May 24, 2015


Harper takes aim

It took a little longer than some critics wanted, but Prime Minister Stephen Harper has done the right thing in vowing to protect minority rights in Quebec, where the Parti Qu©b©cois is planning to restrict freedoms guaranteed in the Charter of Rights and Freedoms.

It's not clear how far PQ leader Pauline Marois will go in eliminating certain religious rights, but her plan to create a secular society could involve banning religious symbols and clothing in the civil service, including schools, hospitals and daycares.




Mr. Harper at first refused to wade into the controversy, fearing the separatist government would frame the issue as a battle with Ottawa over provincial rights.

Premier Marois adopted the same propaganda during debate over whether Quebec soccer players should be allowed to wear turbans, but it didn't work and the Quebec soccer association was forced to back down.

The prime minister also didn't see a need to get involved before the PQ actually tabled legislation, but Canadians needed to know the federal government would stand up for minority rights.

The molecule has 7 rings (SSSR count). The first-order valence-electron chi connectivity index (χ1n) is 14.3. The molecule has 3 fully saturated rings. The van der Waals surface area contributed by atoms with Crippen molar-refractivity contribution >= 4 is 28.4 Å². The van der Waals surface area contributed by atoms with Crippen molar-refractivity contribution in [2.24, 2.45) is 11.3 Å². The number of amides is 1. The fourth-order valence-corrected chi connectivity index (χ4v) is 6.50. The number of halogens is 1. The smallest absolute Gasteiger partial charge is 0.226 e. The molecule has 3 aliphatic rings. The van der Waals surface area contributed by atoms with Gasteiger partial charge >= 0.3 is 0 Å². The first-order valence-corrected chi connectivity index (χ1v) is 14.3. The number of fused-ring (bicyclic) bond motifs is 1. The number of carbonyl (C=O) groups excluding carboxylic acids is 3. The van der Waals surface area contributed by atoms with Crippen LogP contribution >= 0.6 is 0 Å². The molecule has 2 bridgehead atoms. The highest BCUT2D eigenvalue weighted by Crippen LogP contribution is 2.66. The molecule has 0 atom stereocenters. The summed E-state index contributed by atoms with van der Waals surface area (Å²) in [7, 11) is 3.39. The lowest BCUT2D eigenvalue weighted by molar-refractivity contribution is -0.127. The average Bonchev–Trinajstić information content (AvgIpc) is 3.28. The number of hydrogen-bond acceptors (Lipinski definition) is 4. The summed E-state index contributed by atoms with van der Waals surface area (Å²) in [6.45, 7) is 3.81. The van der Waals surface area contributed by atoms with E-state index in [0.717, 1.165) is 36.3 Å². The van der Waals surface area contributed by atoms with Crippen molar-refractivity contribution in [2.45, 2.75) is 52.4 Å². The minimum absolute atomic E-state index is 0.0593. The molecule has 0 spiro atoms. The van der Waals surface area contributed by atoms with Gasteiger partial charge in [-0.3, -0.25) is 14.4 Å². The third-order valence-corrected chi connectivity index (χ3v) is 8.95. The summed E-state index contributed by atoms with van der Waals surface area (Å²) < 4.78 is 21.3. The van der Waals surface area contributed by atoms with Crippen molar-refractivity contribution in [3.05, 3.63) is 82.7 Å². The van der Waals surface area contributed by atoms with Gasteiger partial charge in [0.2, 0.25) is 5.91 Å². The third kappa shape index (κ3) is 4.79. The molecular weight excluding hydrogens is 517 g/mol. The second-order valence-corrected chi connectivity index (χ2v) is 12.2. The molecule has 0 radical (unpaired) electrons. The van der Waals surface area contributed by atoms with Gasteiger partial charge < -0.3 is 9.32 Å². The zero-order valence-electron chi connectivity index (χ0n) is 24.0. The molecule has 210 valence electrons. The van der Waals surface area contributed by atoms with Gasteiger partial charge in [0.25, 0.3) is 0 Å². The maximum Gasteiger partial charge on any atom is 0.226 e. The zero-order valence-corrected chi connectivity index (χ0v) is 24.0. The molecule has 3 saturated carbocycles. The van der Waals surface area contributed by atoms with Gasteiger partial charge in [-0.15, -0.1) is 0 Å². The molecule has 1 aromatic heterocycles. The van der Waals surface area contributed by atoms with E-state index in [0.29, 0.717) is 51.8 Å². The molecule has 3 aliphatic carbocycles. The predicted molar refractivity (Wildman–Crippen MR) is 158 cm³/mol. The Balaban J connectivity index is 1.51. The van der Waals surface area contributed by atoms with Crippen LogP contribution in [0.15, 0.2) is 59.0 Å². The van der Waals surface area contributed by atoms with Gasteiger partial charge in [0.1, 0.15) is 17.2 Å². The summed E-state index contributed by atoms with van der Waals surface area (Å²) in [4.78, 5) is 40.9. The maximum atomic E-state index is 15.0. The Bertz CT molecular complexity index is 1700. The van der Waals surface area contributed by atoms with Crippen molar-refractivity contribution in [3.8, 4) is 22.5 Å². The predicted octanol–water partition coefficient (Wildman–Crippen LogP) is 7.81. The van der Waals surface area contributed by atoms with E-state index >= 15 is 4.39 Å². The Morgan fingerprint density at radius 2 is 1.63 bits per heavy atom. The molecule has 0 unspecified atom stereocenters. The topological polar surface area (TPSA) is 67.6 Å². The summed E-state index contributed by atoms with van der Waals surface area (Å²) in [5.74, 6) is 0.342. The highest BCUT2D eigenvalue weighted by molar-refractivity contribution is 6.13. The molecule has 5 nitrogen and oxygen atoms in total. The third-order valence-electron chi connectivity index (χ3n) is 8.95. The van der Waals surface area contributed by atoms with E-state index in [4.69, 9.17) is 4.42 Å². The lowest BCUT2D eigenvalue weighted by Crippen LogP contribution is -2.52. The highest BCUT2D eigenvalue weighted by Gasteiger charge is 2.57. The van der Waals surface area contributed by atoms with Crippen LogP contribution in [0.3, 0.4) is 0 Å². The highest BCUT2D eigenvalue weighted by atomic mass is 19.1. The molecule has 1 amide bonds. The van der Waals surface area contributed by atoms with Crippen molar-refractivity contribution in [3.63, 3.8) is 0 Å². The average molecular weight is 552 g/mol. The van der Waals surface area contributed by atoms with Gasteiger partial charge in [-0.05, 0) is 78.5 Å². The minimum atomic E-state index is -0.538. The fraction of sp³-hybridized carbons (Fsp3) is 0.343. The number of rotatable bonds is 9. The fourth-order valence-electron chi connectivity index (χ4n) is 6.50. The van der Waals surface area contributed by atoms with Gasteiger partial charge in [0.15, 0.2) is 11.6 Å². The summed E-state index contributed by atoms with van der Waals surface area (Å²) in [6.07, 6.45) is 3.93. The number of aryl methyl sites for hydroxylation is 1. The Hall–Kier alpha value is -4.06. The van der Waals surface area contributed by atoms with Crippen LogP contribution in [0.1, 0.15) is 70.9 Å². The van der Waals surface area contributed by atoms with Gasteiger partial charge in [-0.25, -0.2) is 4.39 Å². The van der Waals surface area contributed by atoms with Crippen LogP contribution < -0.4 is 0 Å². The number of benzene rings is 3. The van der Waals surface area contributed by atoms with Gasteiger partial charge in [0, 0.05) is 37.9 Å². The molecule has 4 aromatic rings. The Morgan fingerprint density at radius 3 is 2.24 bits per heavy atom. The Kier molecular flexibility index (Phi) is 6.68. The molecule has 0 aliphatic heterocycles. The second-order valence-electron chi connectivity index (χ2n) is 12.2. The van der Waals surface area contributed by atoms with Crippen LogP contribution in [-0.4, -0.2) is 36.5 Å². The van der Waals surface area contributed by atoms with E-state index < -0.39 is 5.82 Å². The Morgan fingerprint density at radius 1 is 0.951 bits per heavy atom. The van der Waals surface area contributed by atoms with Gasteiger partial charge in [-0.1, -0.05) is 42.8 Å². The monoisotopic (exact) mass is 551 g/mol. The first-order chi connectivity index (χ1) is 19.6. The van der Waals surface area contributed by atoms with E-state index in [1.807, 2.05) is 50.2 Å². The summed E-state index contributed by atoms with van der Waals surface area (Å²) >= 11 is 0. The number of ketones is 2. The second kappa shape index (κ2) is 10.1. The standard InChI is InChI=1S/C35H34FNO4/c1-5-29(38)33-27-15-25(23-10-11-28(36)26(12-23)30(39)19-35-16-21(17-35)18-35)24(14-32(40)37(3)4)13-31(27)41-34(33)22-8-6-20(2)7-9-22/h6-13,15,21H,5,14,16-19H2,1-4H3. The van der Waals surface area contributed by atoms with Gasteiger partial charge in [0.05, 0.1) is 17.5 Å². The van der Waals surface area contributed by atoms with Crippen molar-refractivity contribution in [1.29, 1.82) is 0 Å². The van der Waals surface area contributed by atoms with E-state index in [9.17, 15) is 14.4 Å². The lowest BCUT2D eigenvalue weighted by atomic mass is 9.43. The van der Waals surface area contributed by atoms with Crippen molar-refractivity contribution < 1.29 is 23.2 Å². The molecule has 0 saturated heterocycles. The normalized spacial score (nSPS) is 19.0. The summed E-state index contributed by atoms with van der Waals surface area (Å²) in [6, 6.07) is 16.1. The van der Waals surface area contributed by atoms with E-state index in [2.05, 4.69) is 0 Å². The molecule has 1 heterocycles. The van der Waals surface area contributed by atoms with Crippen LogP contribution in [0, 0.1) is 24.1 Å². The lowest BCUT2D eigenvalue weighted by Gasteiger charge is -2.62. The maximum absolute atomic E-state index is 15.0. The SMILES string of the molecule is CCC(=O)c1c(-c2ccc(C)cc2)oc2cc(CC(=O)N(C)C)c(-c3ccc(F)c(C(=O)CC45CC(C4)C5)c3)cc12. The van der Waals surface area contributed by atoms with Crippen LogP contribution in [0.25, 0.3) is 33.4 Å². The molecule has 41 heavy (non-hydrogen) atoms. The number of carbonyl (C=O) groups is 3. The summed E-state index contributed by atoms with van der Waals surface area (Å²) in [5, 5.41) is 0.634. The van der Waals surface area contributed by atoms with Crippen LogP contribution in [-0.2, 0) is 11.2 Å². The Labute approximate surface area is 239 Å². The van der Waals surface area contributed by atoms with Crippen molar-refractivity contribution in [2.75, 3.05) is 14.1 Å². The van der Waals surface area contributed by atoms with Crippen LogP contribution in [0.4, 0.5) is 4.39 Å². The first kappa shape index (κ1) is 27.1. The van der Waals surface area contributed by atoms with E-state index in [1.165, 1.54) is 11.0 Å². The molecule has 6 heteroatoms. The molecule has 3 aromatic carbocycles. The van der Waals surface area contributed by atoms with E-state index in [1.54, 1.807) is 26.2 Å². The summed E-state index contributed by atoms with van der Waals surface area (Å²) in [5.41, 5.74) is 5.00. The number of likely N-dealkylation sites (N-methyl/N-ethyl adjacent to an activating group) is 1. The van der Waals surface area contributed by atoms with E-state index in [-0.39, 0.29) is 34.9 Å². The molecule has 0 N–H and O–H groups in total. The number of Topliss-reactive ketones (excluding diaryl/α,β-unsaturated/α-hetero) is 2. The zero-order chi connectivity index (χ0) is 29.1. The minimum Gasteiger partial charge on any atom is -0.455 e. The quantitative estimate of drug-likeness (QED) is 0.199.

"Our job is social inclusion," Mr. Harper said. "Our job is making all groups who come to this country, whatever their background, whatever their race, whatever their ethnicity, whatever their religion, feel at home in the country."

Minority groups, particularly Jews and Muslims who seem to be the main targets of the drive to a uniform identity in Quebec, would likely launch court action to defend their rights, but they need to know the federal government is behind them. Indeed, all Canadians need to stand up for the legal and human rights of their fellow citizens.

Marois' plan is overwhelmingly supported by francophone Quebecers, but opposed by linguistic minorities, according to a recent poll.

Liberal Leader Justin Trudeau was an early opponent of the proposed legislation, even though it could weaken his chances for a comeback in Quebec. NDP Leader Thomas Mulcair has also taken a strong stance in defence of minority rights, even though a majority of his MPs are from Quebec.

The francophone majority in Quebec has never embraced the concepts of multiculturalism and pluralism, preferring pure laine notions of nationalism instead, but it would be beneath them and all of Canada to permit a separatist government to nullify the legal and human rights of minorities.

If Quebec succeeds in this endeavour, it truly will be a distinct society, but one characterized by intolerance and narrow-mindedness.

Republished from the Winnipeg Free Press print edition August 30, 2013 A8

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